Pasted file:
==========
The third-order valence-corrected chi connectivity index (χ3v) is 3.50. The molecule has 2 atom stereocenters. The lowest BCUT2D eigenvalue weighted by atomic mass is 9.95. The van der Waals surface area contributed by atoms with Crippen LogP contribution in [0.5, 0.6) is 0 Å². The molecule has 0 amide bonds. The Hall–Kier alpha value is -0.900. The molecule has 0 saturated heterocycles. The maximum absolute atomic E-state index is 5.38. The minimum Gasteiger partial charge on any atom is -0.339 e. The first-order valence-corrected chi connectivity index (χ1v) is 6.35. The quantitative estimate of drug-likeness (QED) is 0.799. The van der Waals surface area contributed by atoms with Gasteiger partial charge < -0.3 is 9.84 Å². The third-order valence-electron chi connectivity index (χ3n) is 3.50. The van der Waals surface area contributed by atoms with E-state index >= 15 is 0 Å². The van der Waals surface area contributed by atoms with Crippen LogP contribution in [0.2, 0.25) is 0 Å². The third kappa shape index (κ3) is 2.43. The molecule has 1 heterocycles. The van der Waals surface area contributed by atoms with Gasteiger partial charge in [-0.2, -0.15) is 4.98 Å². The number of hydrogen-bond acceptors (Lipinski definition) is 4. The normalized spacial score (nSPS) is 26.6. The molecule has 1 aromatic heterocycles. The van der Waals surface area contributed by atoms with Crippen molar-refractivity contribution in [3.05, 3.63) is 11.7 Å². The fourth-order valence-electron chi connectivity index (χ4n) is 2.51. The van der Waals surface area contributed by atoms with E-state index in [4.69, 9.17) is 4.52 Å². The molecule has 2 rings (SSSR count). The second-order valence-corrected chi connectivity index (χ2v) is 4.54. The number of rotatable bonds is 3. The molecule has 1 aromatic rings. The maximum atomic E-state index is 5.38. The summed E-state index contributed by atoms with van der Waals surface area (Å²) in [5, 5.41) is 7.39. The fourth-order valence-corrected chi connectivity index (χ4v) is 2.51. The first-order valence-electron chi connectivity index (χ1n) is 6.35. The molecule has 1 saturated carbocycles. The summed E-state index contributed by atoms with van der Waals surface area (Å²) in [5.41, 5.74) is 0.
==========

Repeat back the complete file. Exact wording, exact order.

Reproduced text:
The third-order valence-corrected chi connectivity index (χ3v) is 3.50. The molecule has 2 atom stereocenters. The lowest BCUT2D eigenvalue weighted by atomic mass is 9.95. The van der Waals surface area contributed by atoms with Crippen LogP contribution in [0.5, 0.6) is 0 Å². The molecule has 0 amide bonds. The Hall–Kier alpha value is -0.900. The molecule has 0 saturated heterocycles. The maximum absolute atomic E-state index is 5.38. The minimum Gasteiger partial charge on any atom is -0.339 e. The first-order valence-corrected chi connectivity index (χ1v) is 6.35. The quantitative estimate of drug-likeness (QED) is 0.799. The van der Waals surface area contributed by atoms with Gasteiger partial charge < -0.3 is 9.84 Å². The third-order valence-electron chi connectivity index (χ3n) is 3.50. The van der Waals surface area contributed by atoms with E-state index >= 15 is 0 Å². The van der Waals surface area contributed by atoms with Crippen LogP contribution in [0.2, 0.25) is 0 Å². The third kappa shape index (κ3) is 2.43. The molecule has 1 heterocycles. The van der Waals surface area contributed by atoms with Gasteiger partial charge in [-0.2, -0.15) is 4.98 Å². The number of hydrogen-bond acceptors (Lipinski definition) is 4. The normalized spacial score (nSPS) is 26.6. The molecule has 1 aromatic heterocycles. The van der Waals surface area contributed by atoms with Crippen molar-refractivity contribution in [3.05, 3.63) is 11.7 Å². The fourth-order valence-electron chi connectivity index (χ4n) is 2.51. The van der Waals surface area contributed by atoms with E-state index in [4.69, 9.17) is 4.52 Å². The molecule has 2 rings (SSSR count). The second-order valence-corrected chi connectivity index (χ2v) is 4.54. The number of rotatable bonds is 3. The molecule has 1 aromatic rings. The maximum atomic E-state index is 5.38. The summed E-state index contributed by atoms with van der Waals surface area (Å²) in [5, 5.41) is 7.39. The fourth-order valence-corrected chi connectivity index (χ4v) is 2.51. The first-order valence-electron chi connectivity index (χ1n) is 6.35. The molecule has 1 saturated carbocycles. The summed E-state index contributed by atoms with van der Waals surface area (Å²) in [5.41, 5.74) is 0.